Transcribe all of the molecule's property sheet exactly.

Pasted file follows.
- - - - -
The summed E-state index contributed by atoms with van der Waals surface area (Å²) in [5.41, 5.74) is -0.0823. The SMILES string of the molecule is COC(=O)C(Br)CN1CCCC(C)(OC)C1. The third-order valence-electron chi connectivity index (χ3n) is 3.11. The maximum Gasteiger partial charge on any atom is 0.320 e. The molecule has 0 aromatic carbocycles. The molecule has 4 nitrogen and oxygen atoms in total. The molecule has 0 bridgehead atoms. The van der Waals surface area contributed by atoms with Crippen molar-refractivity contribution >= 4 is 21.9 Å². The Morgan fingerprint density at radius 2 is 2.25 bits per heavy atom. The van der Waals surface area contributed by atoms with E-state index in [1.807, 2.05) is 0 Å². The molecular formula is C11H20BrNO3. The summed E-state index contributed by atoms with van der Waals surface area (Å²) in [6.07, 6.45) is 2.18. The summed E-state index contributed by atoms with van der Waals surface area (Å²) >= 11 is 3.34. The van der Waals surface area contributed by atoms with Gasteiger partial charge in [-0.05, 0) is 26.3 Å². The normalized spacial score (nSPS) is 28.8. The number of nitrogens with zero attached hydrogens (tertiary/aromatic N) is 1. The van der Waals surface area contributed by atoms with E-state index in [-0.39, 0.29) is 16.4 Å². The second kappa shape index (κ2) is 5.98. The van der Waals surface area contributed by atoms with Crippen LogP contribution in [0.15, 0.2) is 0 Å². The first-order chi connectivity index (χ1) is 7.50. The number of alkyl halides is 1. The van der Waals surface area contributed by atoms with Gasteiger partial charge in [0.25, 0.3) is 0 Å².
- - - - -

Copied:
The summed E-state index contributed by atoms with van der Waals surface area (Å²) in [5.41, 5.74) is -0.0823. The SMILES string of the molecule is COC(=O)C(Br)CN1CCCC(C)(OC)C1. The third-order valence-electron chi connectivity index (χ3n) is 3.11. The maximum Gasteiger partial charge on any atom is 0.320 e. The molecule has 0 aromatic carbocycles. The molecule has 4 nitrogen and oxygen atoms in total. The molecule has 0 bridgehead atoms. The van der Waals surface area contributed by atoms with Crippen molar-refractivity contribution >= 4 is 21.9 Å². The Morgan fingerprint density at radius 2 is 2.25 bits per heavy atom. The van der Waals surface area contributed by atoms with E-state index in [1.807, 2.05) is 0 Å². The molecular formula is C11H20BrNO3. The summed E-state index contributed by atoms with van der Waals surface area (Å²) in [6.07, 6.45) is 2.18. The summed E-state index contributed by atoms with van der Waals surface area (Å²) >= 11 is 3.34. The van der Waals surface area contributed by atoms with Gasteiger partial charge in [-0.05, 0) is 26.3 Å². The normalized spacial score (nSPS) is 28.8. The number of nitrogens with zero attached hydrogens (tertiary/aromatic N) is 1. The van der Waals surface area contributed by atoms with E-state index in [-0.39, 0.29) is 16.4 Å². The second kappa shape index (κ2) is 5.98. The van der Waals surface area contributed by atoms with Crippen LogP contribution in [0.15, 0.2) is 0 Å². The first-order chi connectivity index (χ1) is 7.50. The number of alkyl halides is 1. The van der Waals surface area contributed by atoms with Gasteiger partial charge in [0.25, 0.3) is 0 Å².